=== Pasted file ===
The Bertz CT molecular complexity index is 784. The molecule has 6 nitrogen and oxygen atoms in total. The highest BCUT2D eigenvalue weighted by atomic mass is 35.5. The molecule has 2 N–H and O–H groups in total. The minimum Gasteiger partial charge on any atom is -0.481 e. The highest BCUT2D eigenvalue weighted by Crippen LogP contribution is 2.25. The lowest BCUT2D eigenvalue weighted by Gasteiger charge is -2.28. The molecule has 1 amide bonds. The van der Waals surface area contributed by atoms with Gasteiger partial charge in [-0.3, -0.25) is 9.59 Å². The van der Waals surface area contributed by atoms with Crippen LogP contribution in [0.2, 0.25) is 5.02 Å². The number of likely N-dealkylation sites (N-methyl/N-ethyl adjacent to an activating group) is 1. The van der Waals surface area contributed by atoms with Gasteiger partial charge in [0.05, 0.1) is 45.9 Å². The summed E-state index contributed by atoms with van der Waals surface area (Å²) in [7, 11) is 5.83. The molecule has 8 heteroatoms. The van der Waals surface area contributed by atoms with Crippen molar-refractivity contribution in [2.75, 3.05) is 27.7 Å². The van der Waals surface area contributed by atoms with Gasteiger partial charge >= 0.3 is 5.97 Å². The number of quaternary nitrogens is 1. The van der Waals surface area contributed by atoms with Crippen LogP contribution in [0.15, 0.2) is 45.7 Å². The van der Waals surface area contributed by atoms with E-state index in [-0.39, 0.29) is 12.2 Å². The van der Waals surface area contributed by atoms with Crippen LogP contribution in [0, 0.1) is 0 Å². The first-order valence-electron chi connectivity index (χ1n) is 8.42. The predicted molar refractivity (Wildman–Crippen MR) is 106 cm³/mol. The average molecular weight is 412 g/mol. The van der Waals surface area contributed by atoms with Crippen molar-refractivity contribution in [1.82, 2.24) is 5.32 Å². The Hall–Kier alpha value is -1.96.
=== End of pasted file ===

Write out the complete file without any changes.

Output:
The Bertz CT molecular complexity index is 784. The molecule has 6 nitrogen and oxygen atoms in total. The highest BCUT2D eigenvalue weighted by atomic mass is 35.5. The molecule has 2 N–H and O–H groups in total. The minimum Gasteiger partial charge on any atom is -0.481 e. The highest BCUT2D eigenvalue weighted by Crippen LogP contribution is 2.25. The lowest BCUT2D eigenvalue weighted by Gasteiger charge is -2.28. The molecule has 1 amide bonds. The van der Waals surface area contributed by atoms with Gasteiger partial charge in [-0.3, -0.25) is 9.59 Å². The van der Waals surface area contributed by atoms with Crippen LogP contribution in [0.2, 0.25) is 5.02 Å². The number of likely N-dealkylation sites (N-methyl/N-ethyl adjacent to an activating group) is 1. The van der Waals surface area contributed by atoms with Gasteiger partial charge in [0.05, 0.1) is 45.9 Å². The summed E-state index contributed by atoms with van der Waals surface area (Å²) in [7, 11) is 5.83. The molecule has 8 heteroatoms. The van der Waals surface area contributed by atoms with Crippen molar-refractivity contribution in [2.75, 3.05) is 27.7 Å². The van der Waals surface area contributed by atoms with Gasteiger partial charge >= 0.3 is 5.97 Å². The number of quaternary nitrogens is 1. The van der Waals surface area contributed by atoms with Crippen LogP contribution in [0.15, 0.2) is 45.7 Å². The van der Waals surface area contributed by atoms with E-state index in [-0.39, 0.29) is 12.2 Å². The van der Waals surface area contributed by atoms with Crippen LogP contribution in [0, 0.1) is 0 Å². The first-order valence-electron chi connectivity index (χ1n) is 8.42. The predicted molar refractivity (Wildman–Crippen MR) is 106 cm³/mol. The average molecular weight is 412 g/mol. The van der Waals surface area contributed by atoms with Crippen molar-refractivity contribution in [1.82, 2.24) is 5.32 Å². The Hall–Kier alpha value is -1.96.